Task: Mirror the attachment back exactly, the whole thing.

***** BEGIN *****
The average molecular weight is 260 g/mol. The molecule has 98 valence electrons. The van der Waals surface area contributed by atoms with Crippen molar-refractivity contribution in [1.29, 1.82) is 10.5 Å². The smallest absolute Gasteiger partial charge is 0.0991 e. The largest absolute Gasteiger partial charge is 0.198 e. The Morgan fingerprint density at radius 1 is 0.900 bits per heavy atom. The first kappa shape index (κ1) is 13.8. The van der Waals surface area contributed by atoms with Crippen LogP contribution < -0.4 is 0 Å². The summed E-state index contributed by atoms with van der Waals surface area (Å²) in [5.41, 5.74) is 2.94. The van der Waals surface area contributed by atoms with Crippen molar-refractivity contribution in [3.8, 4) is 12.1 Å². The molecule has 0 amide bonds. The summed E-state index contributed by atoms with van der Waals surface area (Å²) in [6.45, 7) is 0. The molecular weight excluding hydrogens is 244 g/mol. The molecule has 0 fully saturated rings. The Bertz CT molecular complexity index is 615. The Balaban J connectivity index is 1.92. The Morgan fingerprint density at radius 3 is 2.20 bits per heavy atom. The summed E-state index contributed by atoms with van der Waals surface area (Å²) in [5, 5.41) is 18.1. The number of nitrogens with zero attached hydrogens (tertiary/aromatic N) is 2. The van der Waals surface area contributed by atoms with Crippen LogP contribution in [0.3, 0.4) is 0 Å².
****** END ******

The average molecular weight is 260 g/mol. The molecule has 98 valence electrons. The van der Waals surface area contributed by atoms with Crippen molar-refractivity contribution in [1.29, 1.82) is 10.5 Å². The smallest absolute Gasteiger partial charge is 0.0991 e. The largest absolute Gasteiger partial charge is 0.198 e. The Morgan fingerprint density at radius 1 is 0.900 bits per heavy atom. The first kappa shape index (κ1) is 13.8. The van der Waals surface area contributed by atoms with Crippen LogP contribution < -0.4 is 0 Å². The summed E-state index contributed by atoms with van der Waals surface area (Å²) in [5.41, 5.74) is 2.94. The van der Waals surface area contributed by atoms with Crippen molar-refractivity contribution in [3.8, 4) is 12.1 Å². The molecule has 0 amide bonds. The summed E-state index contributed by atoms with van der Waals surface area (Å²) in [6.45, 7) is 0. The molecular weight excluding hydrogens is 244 g/mol. The molecule has 0 fully saturated rings. The Bertz CT molecular complexity index is 615. The Balaban J connectivity index is 1.92. The Morgan fingerprint density at radius 3 is 2.20 bits per heavy atom. The summed E-state index contributed by atoms with van der Waals surface area (Å²) in [5, 5.41) is 18.1. The number of nitrogens with zero attached hydrogens (tertiary/aromatic N) is 2. The van der Waals surface area contributed by atoms with Crippen LogP contribution in [0.3, 0.4) is 0 Å².